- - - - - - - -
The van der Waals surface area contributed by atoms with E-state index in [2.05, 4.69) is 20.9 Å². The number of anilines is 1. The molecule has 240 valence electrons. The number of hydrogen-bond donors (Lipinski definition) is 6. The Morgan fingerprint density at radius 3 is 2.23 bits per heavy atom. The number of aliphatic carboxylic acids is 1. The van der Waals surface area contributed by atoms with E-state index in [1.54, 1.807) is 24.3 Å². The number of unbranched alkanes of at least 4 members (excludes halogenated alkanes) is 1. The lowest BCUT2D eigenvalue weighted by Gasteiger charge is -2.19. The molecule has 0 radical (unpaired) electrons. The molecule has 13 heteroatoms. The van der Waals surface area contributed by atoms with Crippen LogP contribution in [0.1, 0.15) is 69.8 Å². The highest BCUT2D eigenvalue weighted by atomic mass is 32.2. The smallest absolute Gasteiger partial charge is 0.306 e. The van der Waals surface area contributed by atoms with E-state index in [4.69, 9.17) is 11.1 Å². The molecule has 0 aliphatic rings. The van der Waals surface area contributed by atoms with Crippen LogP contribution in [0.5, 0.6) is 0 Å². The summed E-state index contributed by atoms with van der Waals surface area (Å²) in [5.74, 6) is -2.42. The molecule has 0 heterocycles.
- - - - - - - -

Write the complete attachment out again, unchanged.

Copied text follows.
The van der Waals surface area contributed by atoms with E-state index in [2.05, 4.69) is 20.9 Å². The number of anilines is 1. The molecule has 240 valence electrons. The number of hydrogen-bond donors (Lipinski definition) is 6. The Morgan fingerprint density at radius 3 is 2.23 bits per heavy atom. The number of aliphatic carboxylic acids is 1. The van der Waals surface area contributed by atoms with E-state index in [1.54, 1.807) is 24.3 Å². The number of unbranched alkanes of at least 4 members (excludes halogenated alkanes) is 1. The lowest BCUT2D eigenvalue weighted by Gasteiger charge is -2.19. The molecule has 0 radical (unpaired) electrons. The molecule has 13 heteroatoms. The van der Waals surface area contributed by atoms with Crippen LogP contribution in [0.1, 0.15) is 69.8 Å². The highest BCUT2D eigenvalue weighted by atomic mass is 32.2. The smallest absolute Gasteiger partial charge is 0.306 e. The van der Waals surface area contributed by atoms with E-state index in [4.69, 9.17) is 11.1 Å². The molecule has 0 aliphatic rings. The van der Waals surface area contributed by atoms with Crippen LogP contribution in [0.5, 0.6) is 0 Å². The summed E-state index contributed by atoms with van der Waals surface area (Å²) in [5.74, 6) is -2.42. The molecule has 0 heterocycles.